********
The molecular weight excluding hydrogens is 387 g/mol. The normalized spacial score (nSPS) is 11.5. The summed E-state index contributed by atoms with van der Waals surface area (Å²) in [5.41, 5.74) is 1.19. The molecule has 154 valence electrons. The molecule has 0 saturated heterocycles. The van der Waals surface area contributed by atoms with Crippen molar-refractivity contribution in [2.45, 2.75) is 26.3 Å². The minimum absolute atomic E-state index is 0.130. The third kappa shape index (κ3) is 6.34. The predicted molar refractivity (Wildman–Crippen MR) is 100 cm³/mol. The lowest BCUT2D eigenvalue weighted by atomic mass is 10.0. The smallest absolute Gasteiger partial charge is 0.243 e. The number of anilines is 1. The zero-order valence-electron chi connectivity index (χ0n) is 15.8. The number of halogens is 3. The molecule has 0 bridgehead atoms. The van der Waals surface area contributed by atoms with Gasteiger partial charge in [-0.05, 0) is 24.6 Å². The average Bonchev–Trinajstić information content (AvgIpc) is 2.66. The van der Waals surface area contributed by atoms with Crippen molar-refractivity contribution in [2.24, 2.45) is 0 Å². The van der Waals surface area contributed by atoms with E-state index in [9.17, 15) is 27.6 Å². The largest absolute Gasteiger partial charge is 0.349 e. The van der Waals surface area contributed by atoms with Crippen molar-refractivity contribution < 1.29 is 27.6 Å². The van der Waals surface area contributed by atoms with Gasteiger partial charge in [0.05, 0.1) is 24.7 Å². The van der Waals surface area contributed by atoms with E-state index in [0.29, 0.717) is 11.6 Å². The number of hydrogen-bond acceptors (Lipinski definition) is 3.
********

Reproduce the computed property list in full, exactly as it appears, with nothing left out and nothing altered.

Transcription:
The molecular weight excluding hydrogens is 387 g/mol. The normalized spacial score (nSPS) is 11.5. The summed E-state index contributed by atoms with van der Waals surface area (Å²) in [5.41, 5.74) is 1.19. The molecule has 154 valence electrons. The molecule has 0 saturated heterocycles. The van der Waals surface area contributed by atoms with Crippen molar-refractivity contribution in [2.45, 2.75) is 26.3 Å². The minimum absolute atomic E-state index is 0.130. The third kappa shape index (κ3) is 6.34. The predicted molar refractivity (Wildman–Crippen MR) is 100 cm³/mol. The lowest BCUT2D eigenvalue weighted by atomic mass is 10.0. The smallest absolute Gasteiger partial charge is 0.243 e. The number of anilines is 1. The zero-order valence-electron chi connectivity index (χ0n) is 15.8. The number of halogens is 3. The molecule has 0 bridgehead atoms. The van der Waals surface area contributed by atoms with Gasteiger partial charge in [-0.05, 0) is 24.6 Å². The average Bonchev–Trinajstić information content (AvgIpc) is 2.66. The van der Waals surface area contributed by atoms with Crippen molar-refractivity contribution in [2.24, 2.45) is 0 Å². The van der Waals surface area contributed by atoms with E-state index in [9.17, 15) is 27.6 Å². The largest absolute Gasteiger partial charge is 0.349 e. The van der Waals surface area contributed by atoms with Crippen molar-refractivity contribution < 1.29 is 27.6 Å². The van der Waals surface area contributed by atoms with Gasteiger partial charge in [0.05, 0.1) is 24.7 Å². The van der Waals surface area contributed by atoms with E-state index in [0.29, 0.717) is 11.6 Å². The number of hydrogen-bond acceptors (Lipinski definition) is 3.